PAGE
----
# Linearly Independent vectors $\mathbf{v}_1, \mathbf{v}_2$ and Linearly Independent Vectors $A\mathbf{v}_1, A\mathbf{v}_2$ for a Nonsingular Matrix

## Problem 284

Let $\mathbf{v}_1$ and $\mathbf{v}_2$ be $2$-dimensional vectors and let $A$ be a $2\times 2$ matrix.

**(a)** Show that if $\mathbf{v}_1, \mathbf{v}_2$ are linearly dependent vectors, then the vectors $A\mathbf{v}_1, A\mathbf{v}_2$ are also linearly dependent.

**(b)** If $\mathbf{v}_1, \mathbf{v}_2$ are linearly independent vectors, can we conclude that the vectors $A\mathbf{v}_1, A\mathbf{v}_2$ are also linearly independent?

**(c)** If $\mathbf{v}_1, \mathbf{v}_2$ are linearly independent vectors and $A$ is nonsingular, then show that the vectors $A\mathbf{v}_1, A\mathbf{v}_2$ are also linearly independent.

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Contents

- Problem 284
- Proof.
- (a) If $\mathbf{v}_1, \mathbf{v}_2$ are linearly dependent, then $A\mathbf{v}_1, A\mathbf{v}_2$ are linearly dependent.
- (b) If $\mathbf{v}_1, \mathbf{v}_2$ are linearly independent, can we conclude that $A\mathbf{v}_1, A\mathbf{v}_2$ are linearly independent?
- (c) If $\mathbf{v}_1, \mathbf{v}_2$ are linearly independent and $A$ is nonsingular, then $A\mathbf{v}_1, A\mathbf{v}_2$ are linearly independent.

## Proof.

### (a) If $\mathbf{v}_1, \mathbf{v}_2$ are linearly dependent, then $A\mathbf{v}_1, A\mathbf{v}_2$ are linearly dependent.

Since $\mathbf{v}_1, \mathbf{v}_2$ are linearly dependent vectors, there exists $(c_1, c_2)\neq (0,0)$ such that

\[c_1\mathbf{v}_1+c_2\mathbf{v}_2=\mathbf{0}.\]
Using this equality, we obtain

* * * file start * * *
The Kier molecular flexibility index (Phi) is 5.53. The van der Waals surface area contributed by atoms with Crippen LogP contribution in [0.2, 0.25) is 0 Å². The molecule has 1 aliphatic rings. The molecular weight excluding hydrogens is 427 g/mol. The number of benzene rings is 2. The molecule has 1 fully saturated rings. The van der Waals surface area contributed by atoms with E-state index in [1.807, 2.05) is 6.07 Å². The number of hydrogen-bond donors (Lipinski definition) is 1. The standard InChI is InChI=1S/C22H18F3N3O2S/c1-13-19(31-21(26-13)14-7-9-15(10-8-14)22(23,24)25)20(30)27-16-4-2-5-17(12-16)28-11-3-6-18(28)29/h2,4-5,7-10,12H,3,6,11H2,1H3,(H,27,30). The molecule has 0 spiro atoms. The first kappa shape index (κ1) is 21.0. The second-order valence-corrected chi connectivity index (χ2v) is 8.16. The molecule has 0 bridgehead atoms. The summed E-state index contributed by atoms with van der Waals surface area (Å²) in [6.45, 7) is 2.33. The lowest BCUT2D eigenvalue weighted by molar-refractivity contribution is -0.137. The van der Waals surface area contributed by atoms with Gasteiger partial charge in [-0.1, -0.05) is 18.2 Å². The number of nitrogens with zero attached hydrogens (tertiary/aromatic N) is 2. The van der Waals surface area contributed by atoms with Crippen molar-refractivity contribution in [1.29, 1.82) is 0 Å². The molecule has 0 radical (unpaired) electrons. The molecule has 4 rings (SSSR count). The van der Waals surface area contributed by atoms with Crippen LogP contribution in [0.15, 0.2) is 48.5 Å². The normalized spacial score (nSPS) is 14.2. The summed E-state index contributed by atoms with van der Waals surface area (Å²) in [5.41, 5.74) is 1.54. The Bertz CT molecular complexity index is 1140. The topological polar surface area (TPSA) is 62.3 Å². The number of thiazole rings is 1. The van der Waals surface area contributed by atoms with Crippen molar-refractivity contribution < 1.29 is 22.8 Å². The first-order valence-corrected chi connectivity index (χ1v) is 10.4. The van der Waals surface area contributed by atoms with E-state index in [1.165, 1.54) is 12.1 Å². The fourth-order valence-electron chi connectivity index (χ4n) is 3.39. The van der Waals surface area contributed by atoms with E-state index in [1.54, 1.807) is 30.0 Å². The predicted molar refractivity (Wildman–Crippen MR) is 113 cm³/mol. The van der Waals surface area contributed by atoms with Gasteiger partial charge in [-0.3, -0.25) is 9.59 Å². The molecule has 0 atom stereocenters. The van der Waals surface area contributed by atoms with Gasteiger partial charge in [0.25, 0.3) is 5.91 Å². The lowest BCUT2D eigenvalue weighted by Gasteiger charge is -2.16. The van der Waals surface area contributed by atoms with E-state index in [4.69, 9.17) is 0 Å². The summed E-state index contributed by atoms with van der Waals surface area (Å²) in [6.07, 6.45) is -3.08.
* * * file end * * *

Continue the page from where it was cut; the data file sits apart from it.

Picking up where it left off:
\begin{align*}

\mathbf{0}&=A\mathbf{0}\\

&=A(c_1\mathbf{v}_1+c_2\mathbf{v}_2)\\

&=A(c_1\mathbf{v}_1)+A(c_2\mathbf{v}_2)\\

&=c_1(A\mathbf{v}_1)+c_2(A\mathbf{v}_2) \qquad \text{ (since $c_1, c_2$ are scalars)}.

\end{align*}

Hence we have

\[c_1(A\mathbf{v}_1)+c_2(A\mathbf{v}_2)=\mathbf{0}\]
with $(c_1, c_2) \neq (0, 0)$.

This implies that the vectors $A\mathbf{v}_1, A\mathbf{v}_2$ are linearly dependent.

### (b) If $\mathbf{v}_1, \mathbf{v}_2$ are linearly independent, can we conclude that $A\mathbf{v}_1, A\mathbf{v}_2$ are linearly independent?

The answer is no. In general, even though $\mathbf{v}_1, \mathbf{v}_2$ are linearly independent vectors, the vectors $A\mathbf{v}_1, A\mathbf{v}_2$ might be linearly dependent. Let us give an example.

Let $\mathbf{v}_1=\begin{bmatrix}

1 \\

0

\end{bmatrix}, \mathbf{v}_2=\begin{bmatrix}

0 \\

1

\end{bmatrix}$.

Then it is straightforward to see that these vectors are linearly independent.

Let

\[A=\begin{bmatrix}

0 & 0\\

0& 0

\end{bmatrix}\]
be the $2 \times 2$ zero matrix.

Then we have

\[A\mathbf{v}_1=\begin{bmatrix}

0 \\

0

\end{bmatrix}, A\mathbf{v}_2=\begin{bmatrix}

0 \\

0

\end{bmatrix}\]
and clearly $A\mathbf{v}_1, A\mathbf{v}_2$ are linearly dependent vectors.

### (c) If $\mathbf{v}_1, \mathbf{v}_2$ are linearly independent and $A$ is nonsingular, then $A\mathbf{v}_1, A\mathbf{v}_2$ are linearly independent.

Consider the linear combination

\[c_1(A\mathbf{v}_1)+c_2(A\mathbf{v}_2)=\mathbf{0}.\]
To show that $A\mathbf{v}_1, A\mathbf{v}_2$ are linearly independent, we show that $c_1=c_2=0$.

The above equality can be written as

\[A(c_1\mathbf{v}_1+c_2\mathbf{v}_2)=\mathbf{0}.\]
Since the matrix $A$ is nonsingular, the homogeneous equation $A\mathbf{x}=\mathbf{0}$ has only the zero solution. Therefore we have

\[c_1\mathbf{v}_1+c_2\mathbf{v}_2=\mathbf{0}.\]
(Another reasoning here is that since the matrix $A$ is nonsingular, it is invertible, and thus we have the inverse matrix $A^{-1}$. Multiplying by $A^{-1}$ on the left, we obtain the same equation.)

Now, since $\mathbf{v}_1, \mathbf{v}_2$ are linearly independent by assumption, it follows that $c_1=c_2=0$.

Hence we conclude that the vectors $A\mathbf{v}_1, A\mathbf{v}_2$ are linearly independent.

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